Lizzie Donald wasn’t born into a comfortable or an easy world.
To get around, her family traveled by wagon in rural Mississippi, hot bricks wrapped at their feet to keep them warm. She was a day shy of 48 before, as a Black woman, the Voting Rights Act ensured she could vote. At 51, she watched as a man walked on the moon. At 91, she saw the country’s first Black president. At 103, she survived COVID. Twice.
Regardless, you could not catch Mrs. Lizzie complaining.
Her response to everything from how-are-yous to how-did-you-make-its was the same — “I’m doing the best I can with what I got.”
Mrs. Lizzie died Aug. 14, at 105, of natural causes.
In Lake Cormorant, Mississippi, Mrs. Lizzie and her family walked to church and school, often dodging the bull that liked to chase them.
At 15, in 1932, she met and married James Donald, a young man from Sneads, Florida.
The couple settled in Sneads, had three children and a house on a hill looking out over verdant farmland. They were the first Black family in Sneads to own a television and often got treats and gifts from their father’s travels with his job.
He was a foreman who worked on the construction of the first Sunshine Skyway Bridge and Mrs. Lizzie worked at the Florida State Hospital in nearby Chattahoochee as a caregiver until the family moved to the Tampa Bay area in 1962.
The road in Sneads where the Donalds lived is now named after them.
“As a Black family, we had a good life,” said daughter Frances Scott. “People there respected us and we respected them.”
Each week, Katrina Scott-Headley couldn’t wait for the weekend sleepovers at the home of her grandparents.
In the Donald’s three-bedroom home on 21st Street in St. Petersburg, six or seven grandkids made their beds on the living room floor each weekend. Mrs. Lizzie woke them on Saturdays with the smells of breakfast, which she customized for each of her grandchildren.
Scott-Headley liked her pancakes buttered on both sides.
When one child wanted to go to the store for a treat, they all had to go. And they had to get along. Big Momma, as Mrs. Lizzie’s grandchildren called her, would not stand for confusion or fussing.
She and her husband took them on vacations to Sneads, Georgia, Tennessee, Arkansas and Missouri.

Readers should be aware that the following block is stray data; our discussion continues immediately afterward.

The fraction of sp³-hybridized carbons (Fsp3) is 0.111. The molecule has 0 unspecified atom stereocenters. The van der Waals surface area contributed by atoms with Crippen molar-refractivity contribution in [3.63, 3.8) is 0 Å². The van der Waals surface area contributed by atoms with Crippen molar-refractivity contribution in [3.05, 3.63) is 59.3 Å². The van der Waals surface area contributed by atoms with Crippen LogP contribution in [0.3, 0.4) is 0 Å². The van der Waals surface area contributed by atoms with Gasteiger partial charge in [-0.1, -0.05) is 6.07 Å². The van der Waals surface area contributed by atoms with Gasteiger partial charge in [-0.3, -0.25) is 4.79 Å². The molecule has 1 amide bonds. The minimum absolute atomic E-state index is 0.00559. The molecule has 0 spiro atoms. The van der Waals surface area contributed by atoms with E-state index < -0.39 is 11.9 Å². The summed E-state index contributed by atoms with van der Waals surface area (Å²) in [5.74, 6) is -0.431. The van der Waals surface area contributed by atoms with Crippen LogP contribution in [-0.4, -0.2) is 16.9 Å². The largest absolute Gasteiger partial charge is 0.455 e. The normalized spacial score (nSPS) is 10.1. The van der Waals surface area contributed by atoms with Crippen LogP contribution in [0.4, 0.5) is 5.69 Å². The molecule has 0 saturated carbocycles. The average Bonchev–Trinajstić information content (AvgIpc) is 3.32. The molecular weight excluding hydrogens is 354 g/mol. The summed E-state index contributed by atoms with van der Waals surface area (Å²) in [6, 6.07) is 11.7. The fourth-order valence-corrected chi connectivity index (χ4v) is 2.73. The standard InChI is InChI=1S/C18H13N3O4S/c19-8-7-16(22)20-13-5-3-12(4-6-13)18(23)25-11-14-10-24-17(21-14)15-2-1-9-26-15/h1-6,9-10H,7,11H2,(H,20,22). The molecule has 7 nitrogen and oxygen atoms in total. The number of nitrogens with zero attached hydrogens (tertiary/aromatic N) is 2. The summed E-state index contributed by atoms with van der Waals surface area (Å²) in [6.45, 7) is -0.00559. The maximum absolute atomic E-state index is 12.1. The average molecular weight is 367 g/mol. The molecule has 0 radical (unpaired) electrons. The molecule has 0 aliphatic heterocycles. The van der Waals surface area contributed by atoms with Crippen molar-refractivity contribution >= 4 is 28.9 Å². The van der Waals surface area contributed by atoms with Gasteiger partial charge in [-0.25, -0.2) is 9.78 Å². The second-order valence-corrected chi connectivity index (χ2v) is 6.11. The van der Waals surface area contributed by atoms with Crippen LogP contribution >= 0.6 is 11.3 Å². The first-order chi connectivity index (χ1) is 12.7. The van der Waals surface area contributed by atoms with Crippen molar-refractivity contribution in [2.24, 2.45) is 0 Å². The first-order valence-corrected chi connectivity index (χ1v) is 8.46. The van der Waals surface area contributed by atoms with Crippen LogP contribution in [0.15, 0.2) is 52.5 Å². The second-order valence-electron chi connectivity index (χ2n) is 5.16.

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And when their Big Daddy died in 1980, Mrs. Lizzie kept on doing the best she could with what she had. That spirit set the example for her grandchildren, Scott-Headley said, who all have careers that made her proud.
“As long as we were thriving,” Scott-Headley said. “As long as we were doing our best.”
While her friends went to camps and classes all summer, Quanyse Gaddy and her cousins went to their great-great grandmother’s house.
“I used to call it Camp Lizzie.”
Later, Gaddy lived with Mrs. Lizzie to finish school after her mother moved to Georgia, and like her parents and grandparents once did, she got up early each Sunday to go to church. Mrs. Lizzie dressed immaculately, her hat matched her shoes, which of course matched her purse.
For more than 60 years, she worshiped at Greater Mt. Zion A.M.E. Church in St. Petersburg. The Rev. Clarence Williams was Mrs. Lizzie’s pastor for the last 24 of them.
“She has been just a jewel of a member,” he said. “As a pastor, you love to see these heroes of the faith, not on a page in a book, but in real life.”
Mrs. Lizzie set the standard for her three children, nine grandchildren, 17 great-grandchildren and 14 great-great-grandchildren. The secret of her long life, perhaps, wasn’t so much a secret as it was common sense and strong values.
For her 103rd birthday, Williams visited his parishioner at home and recorded a conversation about her life. What would she say to young people, he asked?
Don’t drink. Don’t smoke. Don’t hang out in the streets, Mrs. Lizzie replied.
“And try to live a Christian life, because we really need you now,” she said. “If we ever prayed, it’s praying time now.”
Poynter news researcher Caryn Baird contributed to this story.
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